The Lawyer Asia Pacific 150 is the only research report to provide a ranking of the top 100 independent local firms and top 50 global firms in the region. The report offers critical review of some of the fastest growing firms and their strategies, a country-by-country guide to leading legal advisers and legal services market trends, plus exclusive insight into the current business development opportunities in the Asia Pacific. Read more
This year, The Lawyer’s annual ranking of the largest UK law firms by turnover is available as an interactive, digital benchmarking tool. For the first time this will allow you to manipulate each data set against the metrics of your choice.
Two widows whose husbands died when the main rotor fell off their helicopter are taking the company which owned the aircraft to the High Court. Helen Husler of Epworth, Doncaster, whose husband Peter was flight observer on the Augusta Bell Jet Ranger 111, and Engelberta Thorne of Weybridge, Surrey, whose husband Peter was pilot, are suing Yorkshire Helicopter Centre. They allege that the Sheffield-based company, now in liquidation, was negligent in its maintenance of the helicopter. At the time of the crash, near the M6 in Lancashire on 11 August 1997, the two men were inspecting gas lines. The claim says the main rotor fell off the helicopter. One blade struck the nose and the aircraft plunged to the ground. It says that the helicopter must have been defective, as a properly-maintained helicopter would not have suffered rotor detachment. Mr Thorne, who was 53, had flown for a total of 3,412 hours, including 3,060 flying the Augusta Bell Jet Ranger, and had worked for Yorkshire Helicopter carrying out gas pipeline inspections and other surveys. Father-of-three Peter Husler, 38, worked for the company as a flight observer for about four-and-a-half years.
Claims issued by Clark Ricketts, London WC2, and EN Hamilton & Co, Grantham, Yorkshire.
Streete Court Leisure is suing Crystal Palace Football Club in a bid to make the club share occupation of the Football Academy at Streete Court School, Tandridge, Surrey. Streete Court is seeking an order to make Crystal Palace share the property on the terms of a 1998 contract said to have been signed by both the company and the football club. Conditions of the shared use are said to have included payment of rent and other outgoings.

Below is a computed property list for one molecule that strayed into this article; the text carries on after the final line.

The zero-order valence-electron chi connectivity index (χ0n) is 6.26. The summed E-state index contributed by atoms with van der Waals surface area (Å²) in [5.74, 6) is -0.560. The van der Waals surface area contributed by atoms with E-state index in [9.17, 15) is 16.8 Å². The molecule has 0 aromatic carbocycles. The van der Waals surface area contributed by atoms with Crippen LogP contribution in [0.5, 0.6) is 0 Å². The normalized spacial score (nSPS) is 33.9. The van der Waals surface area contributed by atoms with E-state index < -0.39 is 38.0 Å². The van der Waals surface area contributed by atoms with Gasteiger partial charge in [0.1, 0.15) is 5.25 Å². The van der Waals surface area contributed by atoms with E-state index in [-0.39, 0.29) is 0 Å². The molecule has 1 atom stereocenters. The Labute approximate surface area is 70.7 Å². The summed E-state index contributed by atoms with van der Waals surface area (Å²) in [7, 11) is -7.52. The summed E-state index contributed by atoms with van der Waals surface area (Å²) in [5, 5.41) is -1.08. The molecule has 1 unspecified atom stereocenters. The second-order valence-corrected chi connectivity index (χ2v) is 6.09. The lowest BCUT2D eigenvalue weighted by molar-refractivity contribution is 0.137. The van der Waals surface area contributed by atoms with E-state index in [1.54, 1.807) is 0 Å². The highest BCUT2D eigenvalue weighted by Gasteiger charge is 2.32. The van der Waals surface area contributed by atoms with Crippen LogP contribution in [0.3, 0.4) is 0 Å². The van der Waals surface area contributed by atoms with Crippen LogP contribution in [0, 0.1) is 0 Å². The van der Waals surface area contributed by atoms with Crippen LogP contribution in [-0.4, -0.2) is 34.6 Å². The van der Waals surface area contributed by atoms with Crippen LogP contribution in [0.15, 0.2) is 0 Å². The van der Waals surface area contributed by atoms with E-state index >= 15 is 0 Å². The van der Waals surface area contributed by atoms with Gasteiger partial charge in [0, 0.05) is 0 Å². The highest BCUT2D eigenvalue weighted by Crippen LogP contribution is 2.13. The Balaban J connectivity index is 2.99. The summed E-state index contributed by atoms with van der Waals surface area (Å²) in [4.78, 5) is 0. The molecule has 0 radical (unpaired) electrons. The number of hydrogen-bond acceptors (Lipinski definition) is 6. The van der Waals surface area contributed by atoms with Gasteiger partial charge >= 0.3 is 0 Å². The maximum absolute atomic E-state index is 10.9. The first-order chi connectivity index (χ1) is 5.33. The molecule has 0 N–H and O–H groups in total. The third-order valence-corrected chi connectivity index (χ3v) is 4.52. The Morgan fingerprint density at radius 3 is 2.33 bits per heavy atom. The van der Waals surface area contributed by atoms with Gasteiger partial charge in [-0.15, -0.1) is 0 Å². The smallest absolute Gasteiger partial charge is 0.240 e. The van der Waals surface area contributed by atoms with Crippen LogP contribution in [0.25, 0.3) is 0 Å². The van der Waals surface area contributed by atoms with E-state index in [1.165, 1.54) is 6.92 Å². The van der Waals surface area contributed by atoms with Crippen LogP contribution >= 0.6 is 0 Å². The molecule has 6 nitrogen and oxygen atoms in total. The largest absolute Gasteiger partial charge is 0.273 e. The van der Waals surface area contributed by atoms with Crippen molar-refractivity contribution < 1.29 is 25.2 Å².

Claim issued by Titmuss Sainer Dechert, London EC4.
Chartered surveyors Fleurets is heading for a High Court confrontation with pub owners JD Wetherspoon. Fluerets claims it was sacked from a contract to provide services relating to the rating of Wetherspoon's pubs between April 1995 and March 2000. Fleurets seeks damages of around £500,000 to compensate for losses it is claiming as a result of what happened. It says it suffered substantial loss and damage and accuses Wetherspoon of breach of contract.
Claim issued by Reid Minty, London W1.
Asda Stores is being sued for damages of more than £700,000 in a dispute over a contract for lighting services. Planned Lighting Maintenance accuses Asda of a breach of contract in refusing to allow the company access to its stores from March this year, and by refusing to pay for work carried out. In its claim the Hampshire-based company seeks damages of £415,376.43 for breach of contract and payments of £16,092.81, £271,643.41 and £8,327.65 for work it claims it carried out in August 1998. The total contract is said to have been worth £2.25m plus VAT, from which Planned Lighting expected to make a profit of 9 per cent.